A WORLD Cup hero has kicked-off an exhibition which brings to life some of the great Victorian inventions that are still shaping our lives more than a century later.
Jack Charlton, who played in the 1966 World Cup-winning England team, officially opened the Palace of the Modern Magician at Cragside this week.
The month-long display is celebrating some of the great Victorian creations that went on to change the way we work, rest and play, alongside their modern day counterparts.
Among the leisure items on show are football and fishing-related equipment – two of Jack’s favourite pursuits – that are at the top of their game in terms of innovation and sophistication more than 100 years apart.
The Palace of the Modern Magician has been inspired by the ingenuity and inventiveness of Cragside’s Victorian creator, Lord Armstrong.
The aim is to put his creativity and foresight into context alongside other great Victorian creations and developments which have gone on to change the world.
Kate Hunter, Cragside’s events manager, said: “If Cragside can be regarded as the place where modern domestic living began, then the 19th century creations that will be on display in the house alongside their contemporary counterparts can be seen as the things which have shaped our leisure, work and social lifestyles.”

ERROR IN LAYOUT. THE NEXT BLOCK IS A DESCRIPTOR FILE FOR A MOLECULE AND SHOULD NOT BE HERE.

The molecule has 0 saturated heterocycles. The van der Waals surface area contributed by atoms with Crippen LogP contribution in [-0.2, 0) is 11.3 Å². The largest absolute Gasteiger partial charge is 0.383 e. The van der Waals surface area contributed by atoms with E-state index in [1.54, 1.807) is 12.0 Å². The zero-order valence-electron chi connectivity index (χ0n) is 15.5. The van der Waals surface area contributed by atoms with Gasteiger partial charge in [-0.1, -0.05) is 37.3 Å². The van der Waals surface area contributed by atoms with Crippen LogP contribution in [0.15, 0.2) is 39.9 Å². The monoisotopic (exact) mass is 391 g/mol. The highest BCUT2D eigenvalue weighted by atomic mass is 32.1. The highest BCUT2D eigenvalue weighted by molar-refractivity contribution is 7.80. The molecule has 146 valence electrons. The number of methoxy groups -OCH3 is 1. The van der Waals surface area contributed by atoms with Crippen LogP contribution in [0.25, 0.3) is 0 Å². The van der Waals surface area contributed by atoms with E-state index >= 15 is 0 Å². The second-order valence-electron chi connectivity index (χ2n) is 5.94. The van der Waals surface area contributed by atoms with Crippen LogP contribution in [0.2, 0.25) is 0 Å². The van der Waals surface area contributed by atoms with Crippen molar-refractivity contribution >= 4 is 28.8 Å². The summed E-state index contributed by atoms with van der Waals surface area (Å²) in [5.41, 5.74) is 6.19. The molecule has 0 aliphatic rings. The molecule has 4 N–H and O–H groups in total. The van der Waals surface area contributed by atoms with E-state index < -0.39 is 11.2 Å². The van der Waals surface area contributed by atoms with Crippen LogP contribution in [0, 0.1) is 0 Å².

They will include a replica 19th century football kit complete with knee-length shorts and heavy steel toe-capped leather boots displayed alongside a modern-day lightweight strip, so visitors can see how technology and the Victorians have both shaped the beautiful game and helped turn it into a global sport.
Also on display will be a Hardy Perfect fishing reel from 1891. Made by the famous Alnwick-based fishing tackle manufacturer and retailer, it is now regarded as one of the finest fly-fishing reels ever made and had become a classic design that is still being made today.
Katherine Williamson, Cragside’s house steward, “We hope the Palace of the Modern Magician exhibition will help people appreciate the debt we owe our forward-thinking Victorian ancestors.”